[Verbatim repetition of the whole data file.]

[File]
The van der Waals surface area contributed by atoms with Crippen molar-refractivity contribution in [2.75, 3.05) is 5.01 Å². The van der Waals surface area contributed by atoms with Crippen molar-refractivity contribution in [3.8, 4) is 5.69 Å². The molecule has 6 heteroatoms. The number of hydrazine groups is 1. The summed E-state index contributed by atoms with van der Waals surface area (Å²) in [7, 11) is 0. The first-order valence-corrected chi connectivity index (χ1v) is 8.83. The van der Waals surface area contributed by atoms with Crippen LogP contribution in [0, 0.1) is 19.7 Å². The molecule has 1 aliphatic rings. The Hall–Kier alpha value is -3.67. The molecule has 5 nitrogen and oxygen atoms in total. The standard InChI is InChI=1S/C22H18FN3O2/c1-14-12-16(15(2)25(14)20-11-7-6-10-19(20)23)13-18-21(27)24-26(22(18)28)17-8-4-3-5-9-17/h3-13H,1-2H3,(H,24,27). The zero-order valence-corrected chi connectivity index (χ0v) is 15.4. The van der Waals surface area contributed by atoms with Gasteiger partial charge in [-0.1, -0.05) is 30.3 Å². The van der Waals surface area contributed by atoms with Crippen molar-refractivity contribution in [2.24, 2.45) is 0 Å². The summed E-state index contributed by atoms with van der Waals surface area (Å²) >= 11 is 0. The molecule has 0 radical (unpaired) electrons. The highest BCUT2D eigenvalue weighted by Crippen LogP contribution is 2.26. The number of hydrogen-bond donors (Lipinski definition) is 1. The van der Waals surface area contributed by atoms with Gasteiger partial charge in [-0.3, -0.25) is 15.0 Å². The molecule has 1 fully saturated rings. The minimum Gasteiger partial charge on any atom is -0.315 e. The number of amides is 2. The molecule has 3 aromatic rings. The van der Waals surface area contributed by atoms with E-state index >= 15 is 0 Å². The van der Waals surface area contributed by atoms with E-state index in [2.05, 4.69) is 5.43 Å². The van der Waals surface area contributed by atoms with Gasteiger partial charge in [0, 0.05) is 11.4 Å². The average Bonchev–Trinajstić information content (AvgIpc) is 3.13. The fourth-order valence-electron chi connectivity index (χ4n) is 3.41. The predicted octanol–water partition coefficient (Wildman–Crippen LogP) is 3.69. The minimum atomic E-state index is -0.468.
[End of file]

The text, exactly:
The van der Waals surface area contributed by atoms with Crippen molar-refractivity contribution in [2.75, 3.05) is 5.01 Å². The van der Waals surface area contributed by atoms with Crippen molar-refractivity contribution in [3.8, 4) is 5.69 Å². The molecule has 6 heteroatoms. The number of hydrazine groups is 1. The summed E-state index contributed by atoms with van der Waals surface area (Å²) in [7, 11) is 0. The first-order valence-corrected chi connectivity index (χ1v) is 8.83. The van der Waals surface area contributed by atoms with Crippen LogP contribution in [0, 0.1) is 19.7 Å². The molecule has 1 aliphatic rings. The Hall–Kier alpha value is -3.67. The molecule has 5 nitrogen and oxygen atoms in total. The standard InChI is InChI=1S/C22H18FN3O2/c1-14-12-16(15(2)25(14)20-11-7-6-10-19(20)23)13-18-21(27)24-26(22(18)28)17-8-4-3-5-9-17/h3-13H,1-2H3,(H,24,27). The zero-order valence-corrected chi connectivity index (χ0v) is 15.4. The van der Waals surface area contributed by atoms with Gasteiger partial charge in [-0.1, -0.05) is 30.3 Å². The van der Waals surface area contributed by atoms with Crippen molar-refractivity contribution in [2.24, 2.45) is 0 Å². The summed E-state index contributed by atoms with van der Waals surface area (Å²) >= 11 is 0. The molecule has 0 radical (unpaired) electrons. The highest BCUT2D eigenvalue weighted by Crippen LogP contribution is 2.26. The number of hydrogen-bond donors (Lipinski definition) is 1. The van der Waals surface area contributed by atoms with Gasteiger partial charge in [-0.3, -0.25) is 15.0 Å². The molecule has 1 fully saturated rings. The minimum Gasteiger partial charge on any atom is -0.315 e. The number of amides is 2. The molecule has 3 aromatic rings. The van der Waals surface area contributed by atoms with E-state index >= 15 is 0 Å². The van der Waals surface area contributed by atoms with E-state index in [2.05, 4.69) is 5.43 Å². The van der Waals surface area contributed by atoms with Gasteiger partial charge in [0, 0.05) is 11.4 Å². The average Bonchev–Trinajstić information content (AvgIpc) is 3.13. The fourth-order valence-electron chi connectivity index (χ4n) is 3.41. The predicted octanol–water partition coefficient (Wildman–Crippen LogP) is 3.69. The minimum atomic E-state index is -0.468.